A 13-year-old girl sold for a fiver, a bobby out for revenge, a clutch of crusading reformers, two sensation-mongering reporters and the scandalous sexual preferences of the upper classes – all are pivotal to Bridget O'Donnell's Inspector Minahan Makes a Stand. The year is 1885.
The selling of Eliza Armstrong isn't new material. Apparently trafficked as a prostitute, Eliza unknowingly played the starring role in a piece of early investigative journalism. But – misfiring spectacularly – it ended in the jailing of William Stead, editor of the Pall Mall Gazette. Exposed by a rival newspaper, Stead had "bought" the girl to show how easily it could be done, then squirreled her abroad with the help of the Salvation Army. Stead titillated the nation with his rants about London's predatory sexual mores, boosting his paper's circulation while mounting a serious campaign to get the Criminal Law Amendment Act passed, raising the age of consent from 13 to 16.
In recycling this story, O'Donnell includes Mary Jeffries, the notorious madam and trafficker whose girls and boys catered for a "late night finish" for such eminent gents as Leopold II of Belgium and "Dirty Bertie", later Edward VII. But she weaves in, too, the tribulations of the Jeremiah Minahan, an Irish police inspector demoted for not being bent enough. Minahan had put Jeffries's Chelsea brothels under surveillance and gathered sufficient intelligence to embarrass, personally, the Home Secretary, Sir William Harcourt.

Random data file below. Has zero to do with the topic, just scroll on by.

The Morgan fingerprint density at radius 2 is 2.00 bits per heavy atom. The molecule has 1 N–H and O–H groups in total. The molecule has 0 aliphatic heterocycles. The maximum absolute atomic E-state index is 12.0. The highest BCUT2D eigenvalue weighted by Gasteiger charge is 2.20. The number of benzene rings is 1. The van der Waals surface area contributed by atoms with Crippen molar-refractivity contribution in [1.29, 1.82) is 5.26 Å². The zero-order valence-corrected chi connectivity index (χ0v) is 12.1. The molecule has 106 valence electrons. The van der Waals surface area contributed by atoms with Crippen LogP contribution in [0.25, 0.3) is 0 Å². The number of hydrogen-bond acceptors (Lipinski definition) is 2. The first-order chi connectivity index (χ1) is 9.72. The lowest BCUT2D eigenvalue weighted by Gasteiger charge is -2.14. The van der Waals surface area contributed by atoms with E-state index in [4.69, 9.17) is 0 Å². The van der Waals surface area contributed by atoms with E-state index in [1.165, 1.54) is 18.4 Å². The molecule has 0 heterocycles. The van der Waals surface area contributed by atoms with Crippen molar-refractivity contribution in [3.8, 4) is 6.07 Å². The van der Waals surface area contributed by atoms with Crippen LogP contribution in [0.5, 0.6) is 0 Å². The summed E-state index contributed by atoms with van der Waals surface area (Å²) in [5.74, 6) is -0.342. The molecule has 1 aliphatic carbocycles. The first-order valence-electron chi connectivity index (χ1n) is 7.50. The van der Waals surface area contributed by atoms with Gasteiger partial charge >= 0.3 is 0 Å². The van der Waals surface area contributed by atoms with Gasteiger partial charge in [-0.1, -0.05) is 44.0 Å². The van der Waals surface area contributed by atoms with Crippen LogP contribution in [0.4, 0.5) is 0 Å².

Using verbatim accounts and quoting court reports, O'Donnell captures all the colour of a Victorian melodrama. Here's Minahan "nudging seven feet tall" in his helmet; there the limping, raddled former procuress Rebecca Jarrett kitting out Eliza in a doxy's outfit of purple dress and red feathered hat.
The book promises "secrets… so fearful" that Minahan "took them to his grave where they have remained – until now". The final reveal doesn't quite live up to this build-up, but it's an enjoyable romp.